Carolyn Wilkins grew up defending her racial identity. Because of her light complexion and wavy hair, she spent years struggling to convince others that she was black. Her family’s prominence set Carolyn’s experiences even further apart from those ofMoreCarolyn Wilkins grew up defending her racial identity.
Because of her light complexion and wavy hair, she spent years struggling to convince others that she was black. Her family’s prominence set Carolyn’s experiences even further apart from those of the average African American. Her father and uncle were well-known lawyers who had graduated from Harvard Law School. Another uncle had been a child prodigy and protégé of Albert Einstein.
And her grandfather had been Americas first black assistant secretary of labor.Carolyns parents insisted she follow the color-conscious rituals of Chicagos elite black bourgeoisie—experiences Carolyn recalls as some of the most miserable of her entire life. Only in the company of her mischievous Aunt Marjory, a woman who refused to let the conventions of “proper” black society limit her, does Carolyn feel a true connection to her familys African American heritage.When Aunt Marjory passes away, Carolyn inherits ten bulging scrapbooks filled with family history and memories.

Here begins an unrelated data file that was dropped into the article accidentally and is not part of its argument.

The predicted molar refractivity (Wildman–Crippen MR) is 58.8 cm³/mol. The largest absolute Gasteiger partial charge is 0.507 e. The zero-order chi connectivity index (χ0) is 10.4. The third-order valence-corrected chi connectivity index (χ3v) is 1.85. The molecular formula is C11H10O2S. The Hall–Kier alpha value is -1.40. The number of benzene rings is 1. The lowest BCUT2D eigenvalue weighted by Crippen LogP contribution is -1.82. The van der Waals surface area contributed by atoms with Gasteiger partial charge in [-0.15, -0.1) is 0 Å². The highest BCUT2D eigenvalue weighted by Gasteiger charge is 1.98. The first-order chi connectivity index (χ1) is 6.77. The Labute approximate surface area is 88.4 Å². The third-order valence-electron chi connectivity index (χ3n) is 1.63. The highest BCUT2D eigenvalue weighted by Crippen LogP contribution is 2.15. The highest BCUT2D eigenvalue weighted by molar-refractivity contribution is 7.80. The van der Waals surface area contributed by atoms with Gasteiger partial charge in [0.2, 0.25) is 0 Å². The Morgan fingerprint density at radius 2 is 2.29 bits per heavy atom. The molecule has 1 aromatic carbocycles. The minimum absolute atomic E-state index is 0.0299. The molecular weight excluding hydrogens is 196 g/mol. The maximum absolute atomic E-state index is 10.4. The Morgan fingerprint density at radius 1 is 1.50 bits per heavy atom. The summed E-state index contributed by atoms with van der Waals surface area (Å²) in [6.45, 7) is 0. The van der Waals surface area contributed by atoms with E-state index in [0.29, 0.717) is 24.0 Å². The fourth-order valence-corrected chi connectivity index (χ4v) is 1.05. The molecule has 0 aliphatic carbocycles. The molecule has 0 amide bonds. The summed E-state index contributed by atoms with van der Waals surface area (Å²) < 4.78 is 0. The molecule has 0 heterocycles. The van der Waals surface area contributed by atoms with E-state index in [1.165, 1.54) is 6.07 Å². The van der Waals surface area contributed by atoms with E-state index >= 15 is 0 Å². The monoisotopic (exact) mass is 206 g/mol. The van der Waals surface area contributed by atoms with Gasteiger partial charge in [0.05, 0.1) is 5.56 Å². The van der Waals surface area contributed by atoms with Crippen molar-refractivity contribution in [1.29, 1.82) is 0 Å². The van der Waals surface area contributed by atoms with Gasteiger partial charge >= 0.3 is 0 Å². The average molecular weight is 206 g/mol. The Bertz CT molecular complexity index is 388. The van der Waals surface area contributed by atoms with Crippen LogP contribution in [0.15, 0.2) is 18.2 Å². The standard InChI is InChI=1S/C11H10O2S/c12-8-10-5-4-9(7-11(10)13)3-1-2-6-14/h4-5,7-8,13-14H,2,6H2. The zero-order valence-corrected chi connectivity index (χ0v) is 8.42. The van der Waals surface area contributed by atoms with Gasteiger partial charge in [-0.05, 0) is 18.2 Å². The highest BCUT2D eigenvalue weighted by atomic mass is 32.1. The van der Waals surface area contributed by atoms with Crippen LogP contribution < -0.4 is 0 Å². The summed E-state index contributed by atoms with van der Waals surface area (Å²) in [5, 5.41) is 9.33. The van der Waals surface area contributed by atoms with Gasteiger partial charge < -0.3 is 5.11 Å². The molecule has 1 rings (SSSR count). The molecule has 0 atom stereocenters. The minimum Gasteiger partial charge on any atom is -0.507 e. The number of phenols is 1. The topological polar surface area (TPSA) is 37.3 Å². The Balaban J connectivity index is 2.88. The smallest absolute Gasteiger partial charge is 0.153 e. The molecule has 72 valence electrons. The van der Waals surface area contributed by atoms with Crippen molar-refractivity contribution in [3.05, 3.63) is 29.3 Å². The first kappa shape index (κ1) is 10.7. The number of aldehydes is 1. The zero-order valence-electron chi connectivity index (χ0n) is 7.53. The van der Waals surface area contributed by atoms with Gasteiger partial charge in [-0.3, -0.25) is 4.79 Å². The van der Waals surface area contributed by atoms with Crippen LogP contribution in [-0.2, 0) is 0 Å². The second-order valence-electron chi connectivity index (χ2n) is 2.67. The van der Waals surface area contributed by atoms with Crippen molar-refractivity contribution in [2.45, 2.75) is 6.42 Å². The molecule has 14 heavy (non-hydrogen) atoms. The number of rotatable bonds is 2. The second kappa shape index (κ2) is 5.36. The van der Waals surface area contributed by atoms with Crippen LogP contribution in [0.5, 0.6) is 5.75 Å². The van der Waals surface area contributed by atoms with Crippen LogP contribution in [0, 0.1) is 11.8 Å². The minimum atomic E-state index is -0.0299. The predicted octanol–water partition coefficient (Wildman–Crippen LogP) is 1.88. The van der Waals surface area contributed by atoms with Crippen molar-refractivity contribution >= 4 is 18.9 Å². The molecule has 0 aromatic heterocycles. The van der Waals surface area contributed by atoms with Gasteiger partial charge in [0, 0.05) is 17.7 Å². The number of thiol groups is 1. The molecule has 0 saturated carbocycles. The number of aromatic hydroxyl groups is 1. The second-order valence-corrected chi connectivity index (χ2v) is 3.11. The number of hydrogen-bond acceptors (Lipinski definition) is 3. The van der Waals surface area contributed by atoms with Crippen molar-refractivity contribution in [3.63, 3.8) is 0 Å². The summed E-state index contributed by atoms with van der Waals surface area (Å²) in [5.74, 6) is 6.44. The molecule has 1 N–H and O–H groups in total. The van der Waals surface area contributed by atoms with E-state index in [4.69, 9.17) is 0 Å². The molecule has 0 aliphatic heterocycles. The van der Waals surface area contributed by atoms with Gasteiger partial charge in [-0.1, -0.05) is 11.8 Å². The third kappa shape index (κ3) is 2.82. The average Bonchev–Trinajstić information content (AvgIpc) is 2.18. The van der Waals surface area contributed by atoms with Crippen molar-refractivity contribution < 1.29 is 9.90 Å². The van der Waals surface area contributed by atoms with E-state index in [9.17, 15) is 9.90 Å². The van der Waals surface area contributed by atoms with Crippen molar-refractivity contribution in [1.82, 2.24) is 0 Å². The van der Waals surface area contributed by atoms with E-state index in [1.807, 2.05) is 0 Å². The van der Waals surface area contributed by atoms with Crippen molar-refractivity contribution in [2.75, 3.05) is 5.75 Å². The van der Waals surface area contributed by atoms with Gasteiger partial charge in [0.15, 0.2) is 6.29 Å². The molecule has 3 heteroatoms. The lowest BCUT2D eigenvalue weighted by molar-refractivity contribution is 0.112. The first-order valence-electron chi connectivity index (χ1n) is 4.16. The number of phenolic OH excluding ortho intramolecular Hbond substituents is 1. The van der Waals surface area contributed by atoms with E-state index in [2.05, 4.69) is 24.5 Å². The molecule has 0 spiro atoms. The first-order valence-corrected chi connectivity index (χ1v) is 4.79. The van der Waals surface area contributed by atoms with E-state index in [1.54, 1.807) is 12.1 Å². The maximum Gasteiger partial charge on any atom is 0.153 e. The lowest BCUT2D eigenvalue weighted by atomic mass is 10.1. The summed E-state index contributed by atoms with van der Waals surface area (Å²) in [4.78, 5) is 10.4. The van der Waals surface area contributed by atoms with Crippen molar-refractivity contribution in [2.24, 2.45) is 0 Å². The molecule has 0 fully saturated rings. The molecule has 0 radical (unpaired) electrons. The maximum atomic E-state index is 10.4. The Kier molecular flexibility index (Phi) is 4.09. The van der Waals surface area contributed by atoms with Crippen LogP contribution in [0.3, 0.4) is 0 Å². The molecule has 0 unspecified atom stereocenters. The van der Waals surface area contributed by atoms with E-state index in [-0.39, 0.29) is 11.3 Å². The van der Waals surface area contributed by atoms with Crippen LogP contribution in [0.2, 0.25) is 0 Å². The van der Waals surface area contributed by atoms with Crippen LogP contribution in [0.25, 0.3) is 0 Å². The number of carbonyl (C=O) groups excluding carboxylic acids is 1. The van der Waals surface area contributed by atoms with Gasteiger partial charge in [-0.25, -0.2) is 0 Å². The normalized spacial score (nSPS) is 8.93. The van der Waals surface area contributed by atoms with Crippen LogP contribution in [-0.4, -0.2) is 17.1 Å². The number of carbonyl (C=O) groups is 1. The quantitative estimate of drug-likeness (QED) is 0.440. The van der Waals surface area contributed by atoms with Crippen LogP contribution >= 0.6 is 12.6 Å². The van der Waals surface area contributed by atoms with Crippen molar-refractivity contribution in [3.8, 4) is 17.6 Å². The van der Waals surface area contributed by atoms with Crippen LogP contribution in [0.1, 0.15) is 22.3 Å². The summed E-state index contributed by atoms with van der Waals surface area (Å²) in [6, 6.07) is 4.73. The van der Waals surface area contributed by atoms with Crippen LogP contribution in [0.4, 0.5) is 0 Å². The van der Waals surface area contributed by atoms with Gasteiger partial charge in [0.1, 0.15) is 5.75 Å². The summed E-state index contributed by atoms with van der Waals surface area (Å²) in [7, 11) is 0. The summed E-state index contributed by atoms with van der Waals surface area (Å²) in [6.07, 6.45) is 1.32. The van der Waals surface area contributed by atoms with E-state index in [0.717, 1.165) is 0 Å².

What she finds in these photo albums inspires her to discover the truth about her ancestors—a quest that will eventually involve years of research, thousands of miles of travel, and much soul-searching.Carolyn learns that her great-grandfather John Bird Wilkins was born into slavery and went on to become a teacher, inventor, newspaperman, renegade Baptist minister, and a bigamist who abandoned five children. And when she discovers that her grandfather J.
Ernest Wilkins may have been forced to resign from his labor department post by members of the Eisenhower administration, Carolyn must confront the bittersweet fruits of her familys generations-long quest for status and approval.Damn Near White is an insider’s portrait of an unusual American family. Readers will be drawn into Carolyn’s journey as she struggles to redefine herself in light of the long-buried secrets she uncovers.
Tackling issues of class, color, and caste, Wilkins reflects on the changes of African American life in U.S. history through her dedicated search to discover her family’s powerful story.